Summer heat can be a killer, increasing emergency room visits

May 12 2017 - 5:41am
The hot sun

Researchers have found an association between a rising heat index and emergency room visits.

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Summer days are not all filled with just fun in the sunshine. There are serious health risks associated with being exposed to the extreme heat which is sometimes seen during the summer.

The potential dangers of being exposed to extremes of heat during the summer can be very serious. As a matter of fact, overexposure to extreme summer heat can kill you. You should therefore always take health precautions during days when it is extremely hot. Stay inside an air conditioned place as much as possible, drink plenty of water, and limit your activity and dress in light colored clothing when you have to be outside.

People are vulnerable to serious health effects even when the heat index is less than 100

Brown University reports that in New England emergency room visits and deaths rise as the heat index increases. It has been observed that people in New England are vulnerable to serious health effects even when the heat index is less than 100. This finding has lead to changes in the threshold for heat warnings by the National Weather Service.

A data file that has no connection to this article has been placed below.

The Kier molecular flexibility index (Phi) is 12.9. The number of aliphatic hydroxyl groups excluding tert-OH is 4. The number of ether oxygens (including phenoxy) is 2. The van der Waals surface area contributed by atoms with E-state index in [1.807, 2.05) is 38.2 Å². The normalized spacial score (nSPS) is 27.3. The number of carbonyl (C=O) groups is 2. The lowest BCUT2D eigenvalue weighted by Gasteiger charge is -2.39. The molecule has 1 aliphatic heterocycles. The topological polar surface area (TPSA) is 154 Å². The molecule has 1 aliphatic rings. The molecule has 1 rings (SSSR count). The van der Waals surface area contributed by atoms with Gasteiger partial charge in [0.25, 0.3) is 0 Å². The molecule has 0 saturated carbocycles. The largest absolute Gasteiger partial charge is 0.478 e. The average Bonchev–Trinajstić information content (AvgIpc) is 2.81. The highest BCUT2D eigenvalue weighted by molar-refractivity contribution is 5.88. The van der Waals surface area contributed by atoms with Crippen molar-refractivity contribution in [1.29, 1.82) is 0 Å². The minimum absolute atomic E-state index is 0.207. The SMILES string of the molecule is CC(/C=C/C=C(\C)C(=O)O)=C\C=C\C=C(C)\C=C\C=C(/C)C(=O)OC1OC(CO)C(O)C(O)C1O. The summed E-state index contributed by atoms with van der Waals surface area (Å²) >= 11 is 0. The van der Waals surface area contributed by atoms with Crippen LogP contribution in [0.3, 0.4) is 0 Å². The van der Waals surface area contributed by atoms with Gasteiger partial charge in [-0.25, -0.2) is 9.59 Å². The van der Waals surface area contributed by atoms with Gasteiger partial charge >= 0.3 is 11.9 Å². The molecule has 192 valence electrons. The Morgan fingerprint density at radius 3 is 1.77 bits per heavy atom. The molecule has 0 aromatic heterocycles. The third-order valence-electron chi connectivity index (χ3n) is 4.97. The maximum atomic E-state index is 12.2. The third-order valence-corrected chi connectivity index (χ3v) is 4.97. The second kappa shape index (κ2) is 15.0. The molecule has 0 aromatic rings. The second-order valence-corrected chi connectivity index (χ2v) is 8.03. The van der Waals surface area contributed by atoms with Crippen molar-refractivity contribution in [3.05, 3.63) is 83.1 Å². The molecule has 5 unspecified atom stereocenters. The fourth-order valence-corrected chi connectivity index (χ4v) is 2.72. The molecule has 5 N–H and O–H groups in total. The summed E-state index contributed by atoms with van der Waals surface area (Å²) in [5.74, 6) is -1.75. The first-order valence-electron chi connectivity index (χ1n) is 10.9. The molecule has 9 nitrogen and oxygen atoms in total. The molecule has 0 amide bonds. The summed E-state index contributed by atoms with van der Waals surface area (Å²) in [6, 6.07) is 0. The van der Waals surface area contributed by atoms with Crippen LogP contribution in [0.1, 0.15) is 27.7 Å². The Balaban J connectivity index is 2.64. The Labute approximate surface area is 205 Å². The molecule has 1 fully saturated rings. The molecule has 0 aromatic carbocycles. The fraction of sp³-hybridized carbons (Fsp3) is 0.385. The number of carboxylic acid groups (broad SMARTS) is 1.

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The researchers say that deaths and visits to the emergency room begin to rise significantly well before the heat index hits 100 in the New England region. The old National Weather Service threshold of 100 to 104 degrees Farenheit for two or more consecutive hours has been lowered to 95 to 99 degrees Farenheit occurring for two or more consecutive days, or a heat index 100 to 104 degrees Farenheit for any duration. The heat index is an expression of what the heat actually feels like measured from a combination of temperature and humidity.

Hopefully people will than be more motivated to protect themselves from the heat

Gregory Wellenius, who is an associate professor of epidemiology at the Brown University School of Public Health, says he hopes that this study and the associated policy change by the National Weather Service will help people to better understand the health risks of being exposed to heat. Hopefully people will than be more motivated to protect themselves and others from the heat.

This study has been published in the journal Environmental Research. Heat associated morbidity and mortality is recognized as a serious public health concern. Studies have suggested the presence of adverse health impacts in association with a heat index below standard guidelines which have been used to issue heat advisories. It has been hypothesized that decreasing this threshold may lead to substantially lower heat associated morbidity and mortality.

You should monitor the weather conditions carefully during the summer months and be prepared to be very careful about your health on hot days. Take the time to cool off on hot summer days. Your life could depend on being careful about overexposure to the extreme temperatures.

If this story was useful to you, please SHARE with friends and family to warn them about the dangers of staying too much under the sun this summer and avoiding emergency room visits.

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